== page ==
As a chiropractor, I see sick and hurting people all the time. One thing they all seem to share is some sort of posture problem. Sometimes, they come to me with pains in the neck and shoulders from driving or sitting at the computer for long hours at a time. Or, maybe a hip, leg or low back problem caused by sitting on a too thick wallet. Probably the most subtle, yet more important, effects of poor posture are neurological problems that can result. Often, people come in with strange problems from migraine headaches to high blood pressure corrected after adjustments to the upper neck. Everyone knows the plight of Christopher Reeves, the former star of the Superman movies. He was thrown from his horse and broke his neck and damaged his spinal cord. The actor was not only paralyzed from the neck down, but also unable to have normal bodily functions without the aid of machines until his eventual death. Postural problems can indicate similar, yet much more subtle spinal misalignments and neurological problems.

Many people have postural problems that may have resulted at birth that only become apparent later in life. Others may have had other trauma caused by injuries from sports, fall or auto accidents. Unless corrected, these problems only get worse with eventual health implications. Because these subtle misalignments and the posture problems they cause don’t involve broken bones, they’re generally not identified with medical diagnoses. For the most part, only chiropractors are trained to identify, locate and correct these misalignments.

So if you find yourself slumping and slouching, do something about it. Practice standing up straight with your head held high and eyes looking forward, not down toward the ground. Pull your shoulders back while tightening your stomach muscles and tucking your butt in. If you find that your posture problem is hard to correct and might also be related to other health problems, find a wellness-oriented chiropractor or e-mail me and I’ll help you find one in your area.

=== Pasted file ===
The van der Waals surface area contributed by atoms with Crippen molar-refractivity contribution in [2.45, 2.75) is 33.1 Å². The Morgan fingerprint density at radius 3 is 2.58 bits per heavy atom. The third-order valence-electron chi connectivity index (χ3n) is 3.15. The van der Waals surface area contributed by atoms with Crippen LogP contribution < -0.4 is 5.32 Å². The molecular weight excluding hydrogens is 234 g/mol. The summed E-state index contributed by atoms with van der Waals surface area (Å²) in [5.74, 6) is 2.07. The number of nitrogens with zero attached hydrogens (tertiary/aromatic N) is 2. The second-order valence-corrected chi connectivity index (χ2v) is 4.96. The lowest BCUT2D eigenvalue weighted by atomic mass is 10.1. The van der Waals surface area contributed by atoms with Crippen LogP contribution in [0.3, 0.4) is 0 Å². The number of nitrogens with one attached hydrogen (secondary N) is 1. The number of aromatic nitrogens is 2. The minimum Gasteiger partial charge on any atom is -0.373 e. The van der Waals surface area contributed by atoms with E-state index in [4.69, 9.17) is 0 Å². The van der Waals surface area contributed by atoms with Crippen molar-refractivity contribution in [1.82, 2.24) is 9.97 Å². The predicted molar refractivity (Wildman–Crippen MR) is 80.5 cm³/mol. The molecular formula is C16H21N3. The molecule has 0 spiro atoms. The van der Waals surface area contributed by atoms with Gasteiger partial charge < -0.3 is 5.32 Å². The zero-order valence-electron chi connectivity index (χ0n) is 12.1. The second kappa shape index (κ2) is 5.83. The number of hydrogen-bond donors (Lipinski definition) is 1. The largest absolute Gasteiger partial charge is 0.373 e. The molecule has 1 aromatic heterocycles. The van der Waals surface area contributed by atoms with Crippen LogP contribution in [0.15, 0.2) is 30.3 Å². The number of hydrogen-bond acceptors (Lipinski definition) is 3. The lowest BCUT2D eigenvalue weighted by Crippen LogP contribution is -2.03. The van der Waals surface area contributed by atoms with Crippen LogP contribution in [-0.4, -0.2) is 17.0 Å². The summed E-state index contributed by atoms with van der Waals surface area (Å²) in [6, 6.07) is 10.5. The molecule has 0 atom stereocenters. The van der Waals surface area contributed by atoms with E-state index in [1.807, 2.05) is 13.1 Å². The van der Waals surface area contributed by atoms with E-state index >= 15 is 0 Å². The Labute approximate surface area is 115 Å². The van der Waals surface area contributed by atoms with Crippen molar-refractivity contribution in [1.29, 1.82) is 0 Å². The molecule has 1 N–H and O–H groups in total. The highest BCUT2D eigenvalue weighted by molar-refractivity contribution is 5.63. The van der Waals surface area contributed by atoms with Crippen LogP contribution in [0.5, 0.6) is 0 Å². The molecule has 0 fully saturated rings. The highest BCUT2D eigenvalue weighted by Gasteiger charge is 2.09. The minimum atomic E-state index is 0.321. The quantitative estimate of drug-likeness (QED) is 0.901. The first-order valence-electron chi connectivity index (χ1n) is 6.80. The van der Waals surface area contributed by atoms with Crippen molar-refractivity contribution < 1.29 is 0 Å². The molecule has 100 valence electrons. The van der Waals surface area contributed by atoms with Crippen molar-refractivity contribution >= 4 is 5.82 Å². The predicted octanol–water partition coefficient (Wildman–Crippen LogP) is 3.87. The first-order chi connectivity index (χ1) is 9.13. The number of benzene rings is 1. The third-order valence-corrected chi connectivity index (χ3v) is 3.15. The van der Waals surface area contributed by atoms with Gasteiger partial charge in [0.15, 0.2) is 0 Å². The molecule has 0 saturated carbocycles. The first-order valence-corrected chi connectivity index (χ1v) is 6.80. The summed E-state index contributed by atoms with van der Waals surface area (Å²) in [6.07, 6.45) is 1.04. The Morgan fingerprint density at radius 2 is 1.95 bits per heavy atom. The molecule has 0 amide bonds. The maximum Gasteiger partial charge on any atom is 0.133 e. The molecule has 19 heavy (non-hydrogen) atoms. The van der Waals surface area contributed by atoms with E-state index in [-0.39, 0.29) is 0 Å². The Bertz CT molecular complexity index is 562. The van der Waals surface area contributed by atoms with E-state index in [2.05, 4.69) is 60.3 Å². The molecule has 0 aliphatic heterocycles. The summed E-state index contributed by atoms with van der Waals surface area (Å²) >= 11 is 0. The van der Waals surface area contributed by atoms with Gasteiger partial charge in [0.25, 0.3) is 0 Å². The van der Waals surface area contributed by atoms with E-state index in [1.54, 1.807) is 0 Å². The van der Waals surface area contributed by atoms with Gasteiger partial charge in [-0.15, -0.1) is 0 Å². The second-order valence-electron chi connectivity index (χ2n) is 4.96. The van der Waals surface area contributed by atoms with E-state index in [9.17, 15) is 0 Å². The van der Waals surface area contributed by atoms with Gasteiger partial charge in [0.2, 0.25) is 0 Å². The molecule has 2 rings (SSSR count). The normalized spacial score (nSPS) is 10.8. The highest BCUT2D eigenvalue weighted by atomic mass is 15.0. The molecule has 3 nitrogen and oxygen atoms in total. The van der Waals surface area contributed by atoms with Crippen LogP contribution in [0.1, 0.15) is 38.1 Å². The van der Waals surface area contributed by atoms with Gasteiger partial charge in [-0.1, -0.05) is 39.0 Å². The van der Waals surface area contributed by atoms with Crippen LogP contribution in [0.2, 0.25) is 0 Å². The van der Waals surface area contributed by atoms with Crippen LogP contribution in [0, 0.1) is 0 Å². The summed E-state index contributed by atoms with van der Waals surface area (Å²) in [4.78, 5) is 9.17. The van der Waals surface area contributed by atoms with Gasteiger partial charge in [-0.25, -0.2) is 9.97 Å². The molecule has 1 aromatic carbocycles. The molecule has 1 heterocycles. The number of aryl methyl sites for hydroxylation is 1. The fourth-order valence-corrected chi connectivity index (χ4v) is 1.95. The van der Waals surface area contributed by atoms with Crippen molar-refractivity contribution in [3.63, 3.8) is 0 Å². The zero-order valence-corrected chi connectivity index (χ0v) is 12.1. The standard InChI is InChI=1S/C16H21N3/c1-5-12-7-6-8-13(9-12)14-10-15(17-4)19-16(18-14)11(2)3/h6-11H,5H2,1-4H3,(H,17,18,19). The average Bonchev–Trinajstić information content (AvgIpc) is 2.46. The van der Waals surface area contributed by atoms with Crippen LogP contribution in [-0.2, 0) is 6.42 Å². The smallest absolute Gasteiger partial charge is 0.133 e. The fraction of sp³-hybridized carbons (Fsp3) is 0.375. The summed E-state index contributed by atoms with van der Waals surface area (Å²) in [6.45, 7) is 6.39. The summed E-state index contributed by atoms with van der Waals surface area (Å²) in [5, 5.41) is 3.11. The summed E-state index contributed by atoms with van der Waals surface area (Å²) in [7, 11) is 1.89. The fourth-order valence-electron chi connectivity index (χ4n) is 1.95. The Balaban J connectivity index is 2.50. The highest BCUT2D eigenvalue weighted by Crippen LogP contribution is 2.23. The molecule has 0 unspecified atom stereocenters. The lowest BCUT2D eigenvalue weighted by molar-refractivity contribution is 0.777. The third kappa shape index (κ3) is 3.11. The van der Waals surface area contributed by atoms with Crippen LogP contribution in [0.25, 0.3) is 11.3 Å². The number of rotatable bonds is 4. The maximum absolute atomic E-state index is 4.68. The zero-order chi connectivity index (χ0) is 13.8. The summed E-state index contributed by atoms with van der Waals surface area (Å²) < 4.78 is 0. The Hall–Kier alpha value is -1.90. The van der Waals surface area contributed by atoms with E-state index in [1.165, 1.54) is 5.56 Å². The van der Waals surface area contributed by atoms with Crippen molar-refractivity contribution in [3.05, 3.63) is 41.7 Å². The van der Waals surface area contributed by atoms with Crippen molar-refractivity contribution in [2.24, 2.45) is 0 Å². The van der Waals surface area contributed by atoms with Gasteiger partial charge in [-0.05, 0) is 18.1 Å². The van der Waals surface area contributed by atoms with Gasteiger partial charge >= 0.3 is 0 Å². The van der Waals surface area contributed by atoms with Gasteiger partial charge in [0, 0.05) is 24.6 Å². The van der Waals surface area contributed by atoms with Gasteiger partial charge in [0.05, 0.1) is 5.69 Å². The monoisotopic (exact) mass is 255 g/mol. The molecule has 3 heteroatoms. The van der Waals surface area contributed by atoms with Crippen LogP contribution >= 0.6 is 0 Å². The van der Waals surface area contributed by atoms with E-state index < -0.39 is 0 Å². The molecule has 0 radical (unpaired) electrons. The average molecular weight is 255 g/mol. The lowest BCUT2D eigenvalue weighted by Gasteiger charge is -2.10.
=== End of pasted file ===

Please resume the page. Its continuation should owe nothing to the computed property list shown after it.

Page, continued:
Stand up straight and tall. Let the world know you’re strong, confident and healthy!

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4 Responses to “Your Mama Was Right: Posture Matters!”

  1. David said

    it does , i know this because i have experienced it.
    good posture work wonders.

  2. jamie said

    true.

  3. Eugene said

    I am experiencing that right now, I’ve had a heart pain, now when i’ve straighten up my posture and use deep breathing i don’t have any heart ache or anything of that kind. I feel great, thanks to deep breathing + good posture!

    try deep breathing it helps to straighten you out.
    Deep breathing requires stomach breathing causing you to straighten out your back so you can breath properly.

  4. Reblogged this on A Different Way and commented:

    From an old post. But always relevant!